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Thursday, April 06, 2017

Your first medical diagnosis is probably wrong: study

For only 12%, the diagnosis remained unchanged with a second opinion

When you’re dealing with a serious medical condition, don’t think twice about seeking a second opinion.

It could save your life, according to a new study from the Mayo Clinic. The investigation, published online in the Journal of Evaluation in Clinical Practice, found that 88% of patients who came to the medical institute for a second opinion, left with a different medical determination.

The study team, led by James Naessens, a Mayo Clinic health care policy researcher, compared the referring diagnosis to the final diagnosis. In 21% of the cases, patients got a completely different diagnosis, while around two-thirds of patients got a modified diagnosis. For 12%, the diagnosis remained unchanged.

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Anonymous said...

Doctors never give back the fees they charge when they are wrong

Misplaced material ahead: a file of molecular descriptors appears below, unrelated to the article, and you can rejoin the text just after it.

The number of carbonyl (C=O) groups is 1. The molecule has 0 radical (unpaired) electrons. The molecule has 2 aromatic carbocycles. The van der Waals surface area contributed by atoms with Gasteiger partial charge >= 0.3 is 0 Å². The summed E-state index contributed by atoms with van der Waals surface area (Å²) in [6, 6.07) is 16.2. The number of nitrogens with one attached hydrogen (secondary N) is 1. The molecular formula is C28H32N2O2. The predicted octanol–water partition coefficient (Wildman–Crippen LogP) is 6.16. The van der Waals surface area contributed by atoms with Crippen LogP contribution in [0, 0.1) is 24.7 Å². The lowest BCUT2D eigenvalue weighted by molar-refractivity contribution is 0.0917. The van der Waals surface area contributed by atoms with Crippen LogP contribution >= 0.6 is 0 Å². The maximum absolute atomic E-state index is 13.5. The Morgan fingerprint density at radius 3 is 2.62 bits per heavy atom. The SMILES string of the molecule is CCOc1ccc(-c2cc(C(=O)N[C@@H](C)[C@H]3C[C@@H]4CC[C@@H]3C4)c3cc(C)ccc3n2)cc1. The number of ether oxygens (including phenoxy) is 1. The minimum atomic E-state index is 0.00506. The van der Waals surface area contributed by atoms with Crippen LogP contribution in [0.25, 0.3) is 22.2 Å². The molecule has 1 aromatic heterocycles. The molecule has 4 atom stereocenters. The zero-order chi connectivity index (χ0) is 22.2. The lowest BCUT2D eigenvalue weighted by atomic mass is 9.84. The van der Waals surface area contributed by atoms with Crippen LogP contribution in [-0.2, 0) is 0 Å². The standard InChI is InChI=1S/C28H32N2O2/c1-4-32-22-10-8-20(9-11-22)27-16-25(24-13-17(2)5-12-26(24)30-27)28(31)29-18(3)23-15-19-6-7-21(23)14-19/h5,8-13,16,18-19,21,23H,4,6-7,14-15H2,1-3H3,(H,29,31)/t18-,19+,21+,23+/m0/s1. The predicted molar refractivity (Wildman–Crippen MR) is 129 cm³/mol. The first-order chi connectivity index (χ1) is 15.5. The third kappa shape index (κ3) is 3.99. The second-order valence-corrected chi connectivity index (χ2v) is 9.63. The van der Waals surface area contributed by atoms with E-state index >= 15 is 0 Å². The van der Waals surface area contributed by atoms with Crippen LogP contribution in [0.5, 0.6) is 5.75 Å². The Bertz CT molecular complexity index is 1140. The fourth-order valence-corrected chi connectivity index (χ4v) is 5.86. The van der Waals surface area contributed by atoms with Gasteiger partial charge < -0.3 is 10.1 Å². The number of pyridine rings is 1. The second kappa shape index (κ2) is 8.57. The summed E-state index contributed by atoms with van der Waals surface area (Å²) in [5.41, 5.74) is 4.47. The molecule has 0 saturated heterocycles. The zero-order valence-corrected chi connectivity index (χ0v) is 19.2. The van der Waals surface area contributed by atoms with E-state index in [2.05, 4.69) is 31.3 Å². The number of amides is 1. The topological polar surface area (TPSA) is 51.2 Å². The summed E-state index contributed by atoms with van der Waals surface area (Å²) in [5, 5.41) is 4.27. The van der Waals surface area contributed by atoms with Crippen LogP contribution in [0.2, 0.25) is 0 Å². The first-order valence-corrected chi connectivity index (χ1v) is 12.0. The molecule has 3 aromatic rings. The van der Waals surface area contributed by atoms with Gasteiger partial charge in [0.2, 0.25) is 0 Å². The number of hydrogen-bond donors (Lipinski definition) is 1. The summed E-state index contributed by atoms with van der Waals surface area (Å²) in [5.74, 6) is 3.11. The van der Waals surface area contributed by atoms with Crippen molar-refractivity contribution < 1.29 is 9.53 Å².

Anonymous said...

This has been my experience and families experience here. Dont waste your time or risk your health down on the shore when you have pools of very skilled doctors at learning hospitals a car ride away. I can understand an emergency or a sniffly nose otherwise take a car ride. Youll live longer.

Anonymous said...

I totally agree. A PRMC gastrointestinal guy either misdiagnosed me or lied. I got a copy of the report, found the problem and sought help from the group in Delmar.

I give credit to the ER doctor who pointed me in the right direction to start with. He wasn't right either, but he was closer than the "specialist" that had it all wrong.

Anonymous said...

Most doctors are never held accountable for their mistakes. You are talking about simple misdiagnosis. But what about when the misdiagnosis ends up in the death of a patient. I think it is criminal what some doctors get away with. My wife was misdiagnosed twice here in Salisbury. It was not until we got to Johns Hopkins that I found out the real problem. The problem was by then it was to late. After a couple of days at Johns Hopkins my wife died. I was told by two different lawyers that it would be hard to prove that the wrong diagnosis was the cause of her death. Although both lawyers agreed it was a bit suspect. So it remains the same. If we make mistakes in our jobs we get fired or at least reprimanded. BUT DOCTORS BURY THEIR MISTAKES.